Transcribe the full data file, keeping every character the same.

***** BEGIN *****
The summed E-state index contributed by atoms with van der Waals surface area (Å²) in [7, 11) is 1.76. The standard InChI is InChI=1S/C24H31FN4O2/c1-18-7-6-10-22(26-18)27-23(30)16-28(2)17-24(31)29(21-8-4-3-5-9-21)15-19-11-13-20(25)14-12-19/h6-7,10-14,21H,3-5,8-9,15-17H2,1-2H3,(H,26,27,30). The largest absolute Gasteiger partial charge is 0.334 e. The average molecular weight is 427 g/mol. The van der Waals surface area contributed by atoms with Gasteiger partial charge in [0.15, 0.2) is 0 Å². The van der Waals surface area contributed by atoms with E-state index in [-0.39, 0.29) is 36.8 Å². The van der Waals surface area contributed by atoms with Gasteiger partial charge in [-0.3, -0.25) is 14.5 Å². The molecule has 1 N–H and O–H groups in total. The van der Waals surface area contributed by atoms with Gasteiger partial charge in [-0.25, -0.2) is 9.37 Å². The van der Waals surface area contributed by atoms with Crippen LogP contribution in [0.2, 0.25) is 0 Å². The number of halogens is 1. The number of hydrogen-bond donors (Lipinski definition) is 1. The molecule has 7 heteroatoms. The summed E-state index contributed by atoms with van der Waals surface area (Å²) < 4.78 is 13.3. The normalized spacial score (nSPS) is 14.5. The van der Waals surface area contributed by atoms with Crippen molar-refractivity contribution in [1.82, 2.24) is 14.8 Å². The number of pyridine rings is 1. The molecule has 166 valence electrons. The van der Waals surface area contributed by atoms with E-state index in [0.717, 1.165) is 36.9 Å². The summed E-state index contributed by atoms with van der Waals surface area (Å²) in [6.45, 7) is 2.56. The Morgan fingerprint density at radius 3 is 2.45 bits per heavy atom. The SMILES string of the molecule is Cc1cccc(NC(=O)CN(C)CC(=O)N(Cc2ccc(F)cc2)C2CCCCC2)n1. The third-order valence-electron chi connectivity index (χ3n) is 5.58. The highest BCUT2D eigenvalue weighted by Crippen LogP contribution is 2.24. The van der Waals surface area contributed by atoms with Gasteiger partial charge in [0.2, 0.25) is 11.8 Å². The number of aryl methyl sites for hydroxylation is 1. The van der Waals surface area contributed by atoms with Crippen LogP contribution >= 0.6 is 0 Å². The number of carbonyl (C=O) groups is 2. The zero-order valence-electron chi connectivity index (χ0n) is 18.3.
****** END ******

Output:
The summed E-state index contributed by atoms with van der Waals surface area (Å²) in [7, 11) is 1.76. The standard InChI is InChI=1S/C24H31FN4O2/c1-18-7-6-10-22(26-18)27-23(30)16-28(2)17-24(31)29(21-8-4-3-5-9-21)15-19-11-13-20(25)14-12-19/h6-7,10-14,21H,3-5,8-9,15-17H2,1-2H3,(H,26,27,30). The largest absolute Gasteiger partial charge is 0.334 e. The average molecular weight is 427 g/mol. The van der Waals surface area contributed by atoms with Gasteiger partial charge in [0.15, 0.2) is 0 Å². The van der Waals surface area contributed by atoms with E-state index in [-0.39, 0.29) is 36.8 Å². The van der Waals surface area contributed by atoms with Gasteiger partial charge in [-0.3, -0.25) is 14.5 Å². The molecule has 1 N–H and O–H groups in total. The van der Waals surface area contributed by atoms with Gasteiger partial charge in [-0.25, -0.2) is 9.37 Å². The van der Waals surface area contributed by atoms with Crippen LogP contribution in [0.2, 0.25) is 0 Å². The number of halogens is 1. The number of hydrogen-bond donors (Lipinski definition) is 1. The molecule has 7 heteroatoms. The summed E-state index contributed by atoms with van der Waals surface area (Å²) < 4.78 is 13.3. The normalized spacial score (nSPS) is 14.5. The van der Waals surface area contributed by atoms with Crippen molar-refractivity contribution in [1.82, 2.24) is 14.8 Å². The number of pyridine rings is 1. The molecule has 166 valence electrons. The van der Waals surface area contributed by atoms with E-state index in [0.717, 1.165) is 36.9 Å². The summed E-state index contributed by atoms with van der Waals surface area (Å²) in [6.45, 7) is 2.56. The Morgan fingerprint density at radius 3 is 2.45 bits per heavy atom. The SMILES string of the molecule is Cc1cccc(NC(=O)CN(C)CC(=O)N(Cc2ccc(F)cc2)C2CCCCC2)n1. The third-order valence-electron chi connectivity index (χ3n) is 5.58. The highest BCUT2D eigenvalue weighted by Crippen LogP contribution is 2.24. The van der Waals surface area contributed by atoms with Gasteiger partial charge in [0.2, 0.25) is 11.8 Å². The number of aryl methyl sites for hydroxylation is 1. The van der Waals surface area contributed by atoms with Crippen LogP contribution >= 0.6 is 0 Å². The number of carbonyl (C=O) groups is 2. The zero-order valence-electron chi connectivity index (χ0n) is 18.3.